One of the key metrics in commercial real estate investment is the yield or cap rate (capitalization rate); at its simplest, the ratio of the rent paid by the tenant to the price paid for a building (or, sometimes, the appraised value of a building held for investment). The cap rate is one of the most important indicators of the current state of the market. Cap rates are inversely related to value; as cap rates compress, perceived value goes up; falling prices imply increasing cap rates. Decreases in yields (cap rates) may be an important early warning sign that a market is overheating – particularly if cap rates diverge from sensible fundamentals. Most of all, when market participants start claiming that low cap rates result from “a new paradigm” or a “significant change in the dynamics of the market”, it’s probably time to sell up and run for the hills. But given that yields are one of the few statistics that are routinely and regularly observed in markets, it seems odd that many participants seem to accept yield shifts as natural rather than as a source for concern.

Separating out real estate returns into rental income and capital appreciation components, it is evident that the income return is remarkably stable over time in most markets. Capital growth – and more significantly capital declines – drive asset value volatility.  As an illustration, IPD-MSCI data show that the annual net rental income return of City of London offices ranged from 4.1% and 9.5% between 1981 and 2014, with a standard deviation of just 1.3%. By contrast, capital appreciation ranged from -28% to +34% over the same period with a standard deviation of 13% (see the chart below). Capital value changes are, in large measure, dominated by changes in the cap rate. The rising prices and values before the financial crisis were driven not by rental growth but by cap rate (yield) compression; the same was true in the sharp market correction that followed. This echoes findings by Bob Shiller in equity markets, where earnings remain relatively stable over time; changes in the price-earnings ratio are driven by price changes.

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We can interpret the cap rate as simply the outcome of supply and demand in the property investment market. If there is an excess of capital trying to get into a market relative to the investment opportunities available, prices will be forced upwards and cap rates will be forced down because demand exceeds supply.

Now, what financial theory tells us – and what we tell our students – is that the cap rate should be the required return on real estate less the long run growth in rental income (adjusted for depreciation). The required return reflects interest rates in the economy, the investors’ cost of capital and their attitudes to risk. In turn, the required return in the market should be the risk free return plus a risk premium appropriate to the riskiness of the type of asset:

k = RFR + RP – g

So, if we observe yields changing in a market, that should imply that one of those components – the risk free rate, the risk premium or the long run rental growth – has changed. If we cannot see what is driving the change at a fundamental level, it may well imply mispricing in the market.

It was a common experience for both practitioners and academics in the market in 2005 and 2006 that transaction prices “did not make sense”. Putting plausible assumptions of income, growth, costs and required returns into cashflow models resulted in investment values far below achieved prices. It is at this point that behavioural factors can kick in, growth rates are increased, required returns are reduced, exit yields cut to “make” the investment appraisal fit the price and the “new paradigm” arguments emerge to back those changing assumptions. Did this make sense then? Does it make sense now.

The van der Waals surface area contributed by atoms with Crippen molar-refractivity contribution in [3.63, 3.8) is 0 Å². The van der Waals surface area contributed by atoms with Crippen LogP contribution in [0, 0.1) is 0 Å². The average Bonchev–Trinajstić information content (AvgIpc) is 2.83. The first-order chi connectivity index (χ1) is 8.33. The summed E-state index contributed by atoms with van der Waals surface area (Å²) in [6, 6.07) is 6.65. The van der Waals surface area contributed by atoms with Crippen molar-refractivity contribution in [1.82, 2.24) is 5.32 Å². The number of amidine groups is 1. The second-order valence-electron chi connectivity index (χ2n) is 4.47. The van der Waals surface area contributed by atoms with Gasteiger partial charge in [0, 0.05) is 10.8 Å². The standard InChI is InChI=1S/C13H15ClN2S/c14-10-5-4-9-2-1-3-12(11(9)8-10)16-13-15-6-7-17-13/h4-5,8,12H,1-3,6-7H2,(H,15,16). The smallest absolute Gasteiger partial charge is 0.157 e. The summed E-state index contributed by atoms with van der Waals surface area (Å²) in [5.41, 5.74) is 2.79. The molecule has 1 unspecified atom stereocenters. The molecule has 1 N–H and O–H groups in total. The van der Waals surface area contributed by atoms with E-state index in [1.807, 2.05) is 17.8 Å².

Click on the image below to explore out interactive graphic on the Commercial Real Estate Investment Ecosystem

Real Estate

For the risk free return, most finance texts point to government bond yields but this is only a proxy measure (in the current economic environment with suppressed redemption yields, government bonds in many countries seem more like a return-free risk). For a substantial period in advance of the global financial crisis, bond yields in the developed economies had been falling, lower bond yields imply lower required returns for real estate – but not necessarily lower cap rates.

The fall in bond yields was largely due to lower expectations of inflation: but, to the extent that rental values hedge inflation, this should have reduced long run rental growth expectations, too. In broad measure, inflation cancels out. So for a fall in cap rates to be linked to a fall in bond yields, the real risk free rate (ignoring inflation expectations) must fall – that is, investors in general have to have become less risk averse. There was a general view that that was true in the first half of the 2000s: a belief that (international) macro-economic management had reduced cyclical instability as well as inflation, feeding through into lower required returns on investment. Whatever the outcome, it was not completely irrational to hold such views, despite subsequent rewriting of history.

In the current market environment, it is more complicated to analyse the linkage between the very low government bond yields (suppressed by quantitative easing and other fiscal measures in the attempt to stabilise the financial system and generate some, any, economic growth) and cap rates. Admittedly, low bond rates feed into low interest rates, reducing the cost of capital for leveraged investors. But does this justify sharply lower cap rates, while maintaining “normal” expectations of real estate returns based on historic averages? In the two main economic scenarios, either bond yields will revert to long run (real) norms, increasing exit yields and damaging returns for any investors who have bought at low cap rates; or they will remain low due to continued poor economic performance and austerity programmes, implying lower returns over sustained periods. In either case, lowering cap rates to match suppressed bond yields is inconsistent with an assumption that real estate will deliver typical historic average long run property returns.